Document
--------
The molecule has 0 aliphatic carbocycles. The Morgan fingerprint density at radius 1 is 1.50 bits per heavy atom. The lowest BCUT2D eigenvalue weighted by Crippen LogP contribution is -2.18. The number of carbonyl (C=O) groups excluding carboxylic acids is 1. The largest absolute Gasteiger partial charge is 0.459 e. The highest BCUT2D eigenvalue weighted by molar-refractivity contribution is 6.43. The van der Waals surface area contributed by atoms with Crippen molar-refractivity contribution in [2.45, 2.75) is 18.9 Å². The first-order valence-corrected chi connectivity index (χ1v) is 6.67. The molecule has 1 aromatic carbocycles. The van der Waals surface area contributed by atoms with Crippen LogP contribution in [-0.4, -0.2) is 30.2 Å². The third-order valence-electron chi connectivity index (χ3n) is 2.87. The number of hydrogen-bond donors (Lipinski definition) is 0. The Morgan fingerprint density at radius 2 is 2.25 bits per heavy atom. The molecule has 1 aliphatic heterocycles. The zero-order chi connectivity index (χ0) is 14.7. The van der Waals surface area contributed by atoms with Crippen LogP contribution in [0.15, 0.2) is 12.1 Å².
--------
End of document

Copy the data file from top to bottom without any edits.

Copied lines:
The molecule has 0 aliphatic carbocycles. The Morgan fingerprint density at radius 1 is 1.50 bits per heavy atom. The lowest BCUT2D eigenvalue weighted by Crippen LogP contribution is -2.18. The number of carbonyl (C=O) groups excluding carboxylic acids is 1. The largest absolute Gasteiger partial charge is 0.459 e. The highest BCUT2D eigenvalue weighted by molar-refractivity contribution is 6.43. The van der Waals surface area contributed by atoms with Crippen molar-refractivity contribution in [2.45, 2.75) is 18.9 Å². The first-order valence-corrected chi connectivity index (χ1v) is 6.67. The molecule has 1 aromatic carbocycles. The van der Waals surface area contributed by atoms with Crippen LogP contribution in [-0.4, -0.2) is 30.2 Å². The third-order valence-electron chi connectivity index (χ3n) is 2.87. The number of hydrogen-bond donors (Lipinski definition) is 0. The Morgan fingerprint density at radius 2 is 2.25 bits per heavy atom. The molecule has 1 aliphatic heterocycles. The zero-order chi connectivity index (χ0) is 14.7. The van der Waals surface area contributed by atoms with Crippen LogP contribution in [0.15, 0.2) is 12.1 Å².